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502. A noun (or pronoun) in the same case with another, and denoting the same person or thing, is an appositive if added directly, a predicate if added by means of a verb. Both appositive and predicate noun may be in any case, according to the construction of the primary noun.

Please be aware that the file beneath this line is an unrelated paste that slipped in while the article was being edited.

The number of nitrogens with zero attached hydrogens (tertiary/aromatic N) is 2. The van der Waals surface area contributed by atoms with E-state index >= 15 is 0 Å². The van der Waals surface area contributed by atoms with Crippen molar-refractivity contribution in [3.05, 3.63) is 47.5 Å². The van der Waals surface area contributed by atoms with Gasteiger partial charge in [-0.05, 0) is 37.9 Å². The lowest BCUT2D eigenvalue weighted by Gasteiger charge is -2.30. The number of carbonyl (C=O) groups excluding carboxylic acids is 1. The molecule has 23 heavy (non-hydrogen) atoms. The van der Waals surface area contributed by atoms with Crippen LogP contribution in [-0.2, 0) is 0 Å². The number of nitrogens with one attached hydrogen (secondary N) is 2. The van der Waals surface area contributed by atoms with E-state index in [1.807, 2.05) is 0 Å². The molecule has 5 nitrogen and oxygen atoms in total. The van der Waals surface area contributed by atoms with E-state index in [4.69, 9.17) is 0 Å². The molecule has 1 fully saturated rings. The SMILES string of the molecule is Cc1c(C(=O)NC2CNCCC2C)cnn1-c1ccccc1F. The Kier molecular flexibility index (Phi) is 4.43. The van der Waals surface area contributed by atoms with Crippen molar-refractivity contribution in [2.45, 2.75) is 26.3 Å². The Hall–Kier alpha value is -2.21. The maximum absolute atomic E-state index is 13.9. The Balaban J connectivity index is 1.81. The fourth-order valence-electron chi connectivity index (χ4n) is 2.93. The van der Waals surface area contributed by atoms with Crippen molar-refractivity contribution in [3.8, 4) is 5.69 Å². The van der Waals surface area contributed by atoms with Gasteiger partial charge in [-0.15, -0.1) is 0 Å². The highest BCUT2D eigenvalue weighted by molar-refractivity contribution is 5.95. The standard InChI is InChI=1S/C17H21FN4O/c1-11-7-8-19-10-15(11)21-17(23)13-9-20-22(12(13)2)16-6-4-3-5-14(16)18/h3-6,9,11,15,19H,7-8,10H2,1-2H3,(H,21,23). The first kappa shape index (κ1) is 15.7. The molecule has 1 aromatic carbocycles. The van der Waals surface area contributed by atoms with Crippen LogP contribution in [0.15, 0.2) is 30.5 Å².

Αὐδῶμαι δὲ παῖς Ἀχιλλέως, Nεοπτόλεμος.
I am called the son of Achilles, Neoptolemos.
Soph. Philoctetes 240–241

Here Neoptolemos is an appositive to παῖς, which is a predicate noun, agreeing with the understood subject of αὐδῶμαι. For special idioms of predication in Greek see §§ 545 – 548.

For the cases with prepositions, alone or in composition, see §§ 597 – 599.

Suggested Citation

Meagan Ayer, ed. Goodell’s School Grammar of Attic Greek. Carlisle, Pennsylvania: Dickinson College Commentaries, 2018. ISBN: 978-1-947822-10-8.